|Publication number||US5153612 A|
|Application number||US 07/637,247|
|Publication date||6 Oct 1992|
|Filing date||3 Jan 1991|
|Priority date||3 Jan 1991|
|Also published as||DE69108374D1, DE69108374T2, EP0493978A1, EP0493978B1|
|Publication number||07637247, 637247, US 5153612 A, US 5153612A, US-A-5153612, US5153612 A, US5153612A|
|Inventors||John B. Dunn, Bruce Cowger|
|Original Assignee||Hewlett-Packard Company|
|Export Citation||BiBTeX, EndNote, RefMan|
|Patent Citations (30), Non-Patent Citations (4), Referenced by (52), Classifications (5), Legal Events (6)|
|External Links: USPTO, USPTO Assignment, Espacenet|
This invention pertains to systems for delivering ink from ink-jet pens.
Ink-jet printing generally involves the controlled delivery of ink drops from an ink-jet pen reservoir to a printing surface. One type of ink-jet printing, known as drop-on-demand printing, employs a pen that has a print head and ink reservoir. The print head is responsive to control signals for ejecting drops of ink from the ink reservoir.
Drop-on-demand type print heads typically use one of two mechanisms for ejecting drops: thermal bubble or piezoelectric pressure wave. A thermal bubble type print head includes a thin-film resistor that is heated to cause sudden vaporization of a small portion of the ink. The rapid expansion of the ink vapor forces a small amount of ink through a print head orifice.
Piezoelectric pressure wave type print heads use a piezoelectric element that is responsive to a control signal for abruptly compressing a volume of ink in the print head to produce a pressure wave that forces the ink drops through the orifice.
Although conventional drop-on-demand print heads are effective for ejecting or "pumping" ink drops from a pen reservoir, they do not include any mechanism for preventing ink from permeating through the print head when the print head is inactive. Accordingly, drop-on-demand techniques require the fluid in the ink reservoir to be stored in a manner that provides a slight back pressure at the print head to prevent ink leakage from the pen whenever the print head is inactive. As used herein, the term "back pressure" means the partial vacuum within the pen reservoir that resists the flow of ink through the print head. Back pressure is considered in the positive sense so that an increase in back pressure represents an increase in the partial vacuum. Accordingly, back pressure is measured in positive terms, such as centimeter (cm) of water column height.
The back pressure at the print head must be at all times strong enough for preventing ink leakage through the print head. The back pressure, however, must not be so strong that the print head is unable to overcome the back pressure to eject ink drops. Moreover, the ink-jet pen must be designed to operate despite environmental changes that cause fluctuations in the back pressure.
A severe environmental change that affects reservoir back pressure occurs during air transport of an ink-jet pen. In this instance, ambient air pressure decreases as the aircraft gains altitude and is depressurized. As ambient air pressure decreases, a correspondingly greater amount of back pressure is needed to keep ink from leaking through the print head. Accordingly, the level of back pressure within the pen must be regulated during times of ambient pressure drop.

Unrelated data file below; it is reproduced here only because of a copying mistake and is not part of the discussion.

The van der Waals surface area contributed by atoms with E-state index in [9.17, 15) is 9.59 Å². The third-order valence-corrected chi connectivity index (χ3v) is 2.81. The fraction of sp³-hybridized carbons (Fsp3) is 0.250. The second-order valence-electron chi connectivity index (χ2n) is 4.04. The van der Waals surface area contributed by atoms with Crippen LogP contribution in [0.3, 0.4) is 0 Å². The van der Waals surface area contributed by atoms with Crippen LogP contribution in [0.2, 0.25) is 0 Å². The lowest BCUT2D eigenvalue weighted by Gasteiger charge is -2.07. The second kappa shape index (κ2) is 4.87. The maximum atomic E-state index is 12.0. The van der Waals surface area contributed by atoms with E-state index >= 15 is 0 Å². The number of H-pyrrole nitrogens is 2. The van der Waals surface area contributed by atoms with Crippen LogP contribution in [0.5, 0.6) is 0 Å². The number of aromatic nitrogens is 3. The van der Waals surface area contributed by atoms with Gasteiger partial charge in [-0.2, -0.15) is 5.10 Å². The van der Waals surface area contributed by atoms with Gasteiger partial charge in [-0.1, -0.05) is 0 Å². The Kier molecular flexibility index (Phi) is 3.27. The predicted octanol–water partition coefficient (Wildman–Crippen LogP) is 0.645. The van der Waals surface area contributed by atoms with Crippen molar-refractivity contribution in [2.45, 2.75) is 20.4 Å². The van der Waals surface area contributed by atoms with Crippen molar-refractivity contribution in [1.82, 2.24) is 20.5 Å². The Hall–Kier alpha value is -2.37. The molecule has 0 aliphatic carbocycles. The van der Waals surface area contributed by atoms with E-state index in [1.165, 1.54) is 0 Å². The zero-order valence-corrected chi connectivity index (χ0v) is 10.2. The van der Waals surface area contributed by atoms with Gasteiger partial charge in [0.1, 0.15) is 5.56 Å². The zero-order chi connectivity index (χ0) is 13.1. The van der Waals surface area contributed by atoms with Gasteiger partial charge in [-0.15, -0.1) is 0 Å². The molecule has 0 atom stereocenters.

The back pressure within an ink-jet pen reservoir is also subjected to what may be termed "operational effects." One significant operational effect occurs as the print head is activated to eject ink drops. The consequent depletion of ink from the reservoir increases (makes more negative) the reservoir back pressure. Without regulation of this back pressure increase, the ink-jet pen will eventually fail because the print head will be unable to overcome the increased back pressure to eject ink drops. Such failure wastes ink whenever the failure occurs before all of the useable ink within the reservoir has been ejected.
Past efforts to regulate ink-jet reservoir back pressure in response to environmental changes and operational effects have included mechanisms that may be collectively referred to as accumulators. Examples of accumulators are described in U.S. Pat. Application No. 07/289,876 now U.S. Pat. No. 4,992,802 issued Feb. 12, 1991, entitled METHOD AND APPARATUS FOR EXTENDING THE ENVIRONMENTAL RANGE OF AN INK JET PRINT CARTRIDGE.
Generally, prior accumulators comprise a movable cup-like mechanism that defines an accumulator volume that is in fluid communication with the ink-jet pen reservoir volume. The accumulators are designed to move between a minimum volume position and a maximum volume position in response to changes in the level of the back pressure within the reservoir. Accumulator movement changes the overall volume of the reservoir to regulate back pressure level changes so that the back pressure remains within an operating range that is suitable for preventing ink leakage while permitting the print head to continue ejecting ink drops.
For example, as the difference between ambient pressure and the back pressure within the pen decreases as a result of ambient air pressure drop, the accumulator moves to increase the reservoir volume, thereby to increase the back pressure to a level (within the operating range mentioned above) that prevents ink leakage. Put another way, the increased volume attributable to accumulator movement prevents a reduction in the difference between ambient air pressure and back pressure that would otherwise occur if the reservoir were constrained to a fixed volume as ambient air pressure decreased.
Accumulators also move to decrease the reservoir volume whenever environmental changes or operational effects (for example, ink depletion occurring during operation of the pen) cause an increase in the back pressure. The decreased volume attributable to accumulator movement reduces the back pressure to a level within the operating range, thereby permitting the print head to continue ejecting ink.